“It challenged me in every way,” Dallas says. “You may hate it at first, but there is a certain pride graduating from a program like that. I built incredible bonds and became a better person because of my time at VMI.”
After graduating in 2012, Dallas moved to Washington, D.C., and started his career as a financial advisor. He credits his experience at VMI for preparing him for his adult life, as well as handling his injury.
“Getting through the program at VMI equipped me to handle my accident,” Dallas says. “It taught me that I could handle adversity.”
A Change of Mindset
Dallas was a patient at Shepherd Center for more than four months, attending both the inpatient program and the Spinal Cord Injury Day Program. He especially enjoyed recreational therapy, where he experienced activities he had never done pre-injury.
“Recreational therapy was top-notch,” Dallas says. “We got to swim with sharks and ride horses – things I had never tried before. Shepherd Center is like your own little bubble where everyone is going through the same thing together.”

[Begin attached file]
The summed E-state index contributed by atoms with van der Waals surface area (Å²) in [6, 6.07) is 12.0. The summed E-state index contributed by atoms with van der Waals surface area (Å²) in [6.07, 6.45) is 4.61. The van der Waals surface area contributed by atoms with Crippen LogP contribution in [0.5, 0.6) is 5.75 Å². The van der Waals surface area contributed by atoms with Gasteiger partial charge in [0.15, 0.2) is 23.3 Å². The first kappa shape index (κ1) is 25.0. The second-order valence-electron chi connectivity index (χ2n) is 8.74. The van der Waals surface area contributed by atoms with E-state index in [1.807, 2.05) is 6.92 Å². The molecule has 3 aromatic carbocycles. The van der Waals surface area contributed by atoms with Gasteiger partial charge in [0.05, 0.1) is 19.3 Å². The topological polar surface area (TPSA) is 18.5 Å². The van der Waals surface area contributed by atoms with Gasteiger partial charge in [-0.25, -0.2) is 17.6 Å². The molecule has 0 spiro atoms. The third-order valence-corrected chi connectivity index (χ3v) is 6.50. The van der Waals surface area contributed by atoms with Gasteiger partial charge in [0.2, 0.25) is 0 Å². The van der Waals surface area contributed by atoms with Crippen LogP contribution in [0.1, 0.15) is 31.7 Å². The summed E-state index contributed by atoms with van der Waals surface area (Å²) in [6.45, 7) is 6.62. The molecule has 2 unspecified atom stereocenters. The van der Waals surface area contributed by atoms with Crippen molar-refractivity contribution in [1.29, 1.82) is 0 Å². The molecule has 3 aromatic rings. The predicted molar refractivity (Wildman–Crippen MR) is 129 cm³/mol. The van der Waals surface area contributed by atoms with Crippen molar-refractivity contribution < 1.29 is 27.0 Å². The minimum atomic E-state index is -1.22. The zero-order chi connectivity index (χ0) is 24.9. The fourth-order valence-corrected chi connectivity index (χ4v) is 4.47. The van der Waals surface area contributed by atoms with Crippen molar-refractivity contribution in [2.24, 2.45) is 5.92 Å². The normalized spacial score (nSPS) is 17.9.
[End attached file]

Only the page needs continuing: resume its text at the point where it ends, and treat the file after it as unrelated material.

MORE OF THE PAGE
During his stay, Dallas kept his spirits up through music. He purchased a portable speaker and carried it with him everywhere he went. Music made such a positive impact on him that he even got his entire unit to do the Running Man Challenge, which was the latest viral social media dance craze at the time.
“Music helped me change my mindset,” Dallas says. “I would roll into therapy with my music playing, and it would get me excited for the day.”
Dallas worked hard during his rehabilitation, his primary motivation to return to his life in Washington and regain his independence. While he does not have function on the left side of his body, he can use his right side. He uses a wheelchair most of the time, and he can stand, walk with crutches and drive a car.
“I worked my butt off so I could get my independence back,” Dallas says. “Even though it was tough, I was able to go back to Washington and get my own apartment after leaving Shepherd Center. A few months later, I was back at work. It’s something I’m definitely proud of.”